Greg Heidebrink/District 2 Forester/Iowa Department of Natural Resources: “We have, quite honestly, some of the best loggers in the world in the state of Iowa.  But you, as a landowner, have to understand that that logger’s job is to buy your very best trees for as little as they possibly can.  That’s business.  I compare that to me going to the sales barn to buy cattle.  If I’m at the sales barn and there’s nobody else in the seats, I’m probably not going to stop the sale and say: ‘I’m not paying enough for these cows.’  Well, that’s what a logger’s job is.  So it’s up to you to get somebody on your side.  Whether that’s a private consultant, or it’s a district forester, to help you through that process.  And try to bid those trees out so you have some competition.”

Officials say Iowa was a sawmill mecca during the second half of the 19th century.  One-third of the nation’s lumber supply, log-harvested from old growth forests in Minnesota and Wisconsin, traveled by river and rail to sawmills on the Mississippi River before recession and deforestation doomed the region for generations.  But modern sustainable forestry practices rose from the ashes.

Greg Heidebrink/District 2 Forester/Iowa Department of Natural Resources: “I’m standing in a clear cut that was done in the early ‘80s.  So if we look around, we have some fantastic trees coming.”

Josh Buettner: Heidebrink says state forestry and all associated ties are worth around $5 billion to Iowa’s economy.  Value-added endeavors have helped push the envelope.

Mike Paul/Swan Creek Cabinetry/Boone, Iowa: “Our company starts with the lumber that we receive from a primary sawmill, dry kiln operator, and we start by ripping it up into strips that we further cut to length and machine and try to turn into a finished product.  It’s just a very different scale of equipment and a lot more fine…You know, a logger might measure to the foot, a cabinetmaker might measure to the /64th.”

Josh Buettner: Mike Paul founded Boone-based Swan Creek Cabinet Company, fresh out of high school, nearly 35 years ago.  He grew up in the sawmill business, grading and stacking lumber.  While his primary market is residential kitchen cabinetry, with all parts manufactured at his shop, business to business manufactured components and moldings account for a quarter of sales.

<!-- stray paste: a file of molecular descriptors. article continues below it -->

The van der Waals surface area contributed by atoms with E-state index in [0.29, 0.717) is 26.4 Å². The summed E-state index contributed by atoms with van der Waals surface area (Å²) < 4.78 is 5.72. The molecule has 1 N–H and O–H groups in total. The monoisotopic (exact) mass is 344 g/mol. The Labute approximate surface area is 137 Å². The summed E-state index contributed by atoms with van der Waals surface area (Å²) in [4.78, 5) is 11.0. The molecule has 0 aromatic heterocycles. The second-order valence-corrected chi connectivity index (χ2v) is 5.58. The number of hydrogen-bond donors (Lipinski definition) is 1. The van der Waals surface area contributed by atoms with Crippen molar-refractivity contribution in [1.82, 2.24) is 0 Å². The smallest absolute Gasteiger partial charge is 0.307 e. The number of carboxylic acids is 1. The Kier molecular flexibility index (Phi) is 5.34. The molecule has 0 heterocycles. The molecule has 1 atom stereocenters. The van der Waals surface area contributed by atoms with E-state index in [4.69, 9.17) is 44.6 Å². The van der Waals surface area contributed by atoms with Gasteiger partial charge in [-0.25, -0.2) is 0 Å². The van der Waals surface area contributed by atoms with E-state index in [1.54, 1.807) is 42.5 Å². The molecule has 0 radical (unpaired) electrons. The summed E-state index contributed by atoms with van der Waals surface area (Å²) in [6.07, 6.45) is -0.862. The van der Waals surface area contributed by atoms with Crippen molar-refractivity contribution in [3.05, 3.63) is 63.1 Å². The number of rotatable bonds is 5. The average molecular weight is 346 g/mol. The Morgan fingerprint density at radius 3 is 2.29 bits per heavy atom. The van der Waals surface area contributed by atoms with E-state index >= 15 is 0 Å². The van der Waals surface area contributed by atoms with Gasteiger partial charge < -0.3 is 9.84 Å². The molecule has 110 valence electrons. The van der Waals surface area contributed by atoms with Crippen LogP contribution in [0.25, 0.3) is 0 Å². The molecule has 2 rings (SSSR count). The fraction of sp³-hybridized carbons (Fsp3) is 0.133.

Mike Paul/Swan Creek Cabinetry/Boone, Iowa: “We buy hickory.  We buy walnut.  We buy cherry.  The quality of Iowa hardwoods is very good.  The primary manufacturers in the state…there are several very, very good ones…It’s a great resource and it's very local. Our two main suppliers are within two hours of here, so it makes freight, inbound, very workable as well.”

Mike Paul/Swan Creek Cabinetry/Boone, Iowa: “There’s a lot of relevance in being able to take wood, a natural resource, and turn it into something that someone can use.”

Josh Buettner: As rural America eases the lingering sting of the coronavirus, unknowns remain, but optimism is in heavy supply.  Producers work to fill supply lines with various raw commodities and finished products, and stewards remind timber landowners of the crucial link between conservation and commerce.

Greg Heidebrink/District 2 Forester/Iowa Department of Natural Resources: “We really encourage them to put a plan together.  That plan is so important.  It’s your road map to successful forest management.  It’s that follow-up work that is so important - making sure that we have good trees coming.”

For Market to Market, I’m Josh Buettner.

Announce: Next, the Market to Market report.

Paul Yeager: Government estimates in South America and the US capped the movement from China buying American wheat. For the week, the nearby wheat contract added $0.29 while March corn went up a penny. South American growing conditions improved, influencing the soy complex. The January contract lost $0.21 and January mail dropped $8 per ton. March cotton expanded by $2.08 per 100 weight Over in the dairy parlor January Class three milk futures improved $0.03.

The livestock market was mixed. February Cattle cut 340. January feeders put on $0.87 and the February lean hog contract subtracted a dollar 12. In the currency markets, the U.S. Dollar Index gained 96 ticks. January crude oil dropped 324 per barrel. COMEX gold fell 7070 per ounce. And the Goldman Sachs commodity Index fell more than 19 points to settle at five 3225.

Joining us now, regular market analyst Elaine Kub. Hi, Elaine.